A study published earlier this week on fact-checking medical claims made on TV has been popping up all over the internet for the past few days. The authors watched a number of episodes of two different medical talk shows, compiled a list of various recommendations and then tried to find evidence supporting these recommendations. This is a pretty qualitative way to study this, but sounds like a reasonable way to fact check these programs. A well-supported medical claim ought to be easy to find in the literature. Claims that can’t be found in a short search through the literature probably lack enough evidence to make a serious recommendation.
The article makes Dr. Oz’s show look particularly bad (and Dr. Oz’s credibility has already suffered a number of blows this year). Less than half of the 80 recommendations from his show included in the study were found to have any serious supporting evidence. Furthermore, it was rather shocking to see that Dr. Oz’s show mostly gives dietary advice (over 1/3 of recommendations) or recommends “alternative therapies.” This suggests that Dr. Oz is really just telling viewers what they want to hear and not what they need to hear. The other show, The Doctors, wasn’t great either but seemed to have a much more balanced mix of recommendations and also did a far better job at suggesting that people consult their actual doctors rather than just blindly following what they saw on TV.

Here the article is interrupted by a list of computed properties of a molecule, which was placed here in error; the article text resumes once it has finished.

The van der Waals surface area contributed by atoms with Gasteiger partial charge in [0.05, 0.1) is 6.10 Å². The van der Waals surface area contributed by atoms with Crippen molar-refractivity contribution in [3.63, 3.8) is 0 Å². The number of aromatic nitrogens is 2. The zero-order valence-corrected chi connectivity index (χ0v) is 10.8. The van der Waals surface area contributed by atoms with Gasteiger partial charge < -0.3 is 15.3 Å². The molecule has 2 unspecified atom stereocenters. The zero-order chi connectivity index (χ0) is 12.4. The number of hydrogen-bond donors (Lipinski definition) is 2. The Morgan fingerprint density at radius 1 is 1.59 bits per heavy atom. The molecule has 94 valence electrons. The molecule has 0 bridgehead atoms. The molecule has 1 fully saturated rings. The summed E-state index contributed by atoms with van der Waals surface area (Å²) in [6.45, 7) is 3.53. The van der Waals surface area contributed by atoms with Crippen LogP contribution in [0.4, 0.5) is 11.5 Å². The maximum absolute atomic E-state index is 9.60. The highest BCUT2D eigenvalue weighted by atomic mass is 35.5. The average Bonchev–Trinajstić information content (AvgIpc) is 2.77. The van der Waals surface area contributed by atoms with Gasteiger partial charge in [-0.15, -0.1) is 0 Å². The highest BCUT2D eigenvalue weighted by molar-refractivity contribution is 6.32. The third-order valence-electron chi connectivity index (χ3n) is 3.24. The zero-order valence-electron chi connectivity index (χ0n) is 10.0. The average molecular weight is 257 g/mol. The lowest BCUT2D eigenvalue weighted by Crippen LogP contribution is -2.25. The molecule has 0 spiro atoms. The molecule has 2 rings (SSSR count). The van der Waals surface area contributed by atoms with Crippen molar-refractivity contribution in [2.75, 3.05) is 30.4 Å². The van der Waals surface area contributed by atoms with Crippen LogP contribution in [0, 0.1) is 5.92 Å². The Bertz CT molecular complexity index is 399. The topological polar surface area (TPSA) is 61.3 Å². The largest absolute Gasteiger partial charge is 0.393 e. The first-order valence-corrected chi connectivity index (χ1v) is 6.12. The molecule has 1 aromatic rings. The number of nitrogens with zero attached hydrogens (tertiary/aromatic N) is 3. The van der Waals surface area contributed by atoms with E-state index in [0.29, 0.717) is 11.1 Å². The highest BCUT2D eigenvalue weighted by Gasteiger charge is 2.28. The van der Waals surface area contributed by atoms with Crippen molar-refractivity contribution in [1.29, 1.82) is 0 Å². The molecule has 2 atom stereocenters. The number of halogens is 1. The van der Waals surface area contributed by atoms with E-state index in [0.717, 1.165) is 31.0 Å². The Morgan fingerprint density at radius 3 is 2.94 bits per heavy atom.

Having prominent shows with millions of viewers peddling quack medicine is very bad for all science fields and not just medicine. Medicine is probably the closest most people get to actual science, so when unsupported recommendations don’t work they could lead to eroding the public’s trust in science. Furthermore, medical professionals have a duty not to mislead the public. This paper suggests that prominent public figures in medicine are failing at one of their most basic duties.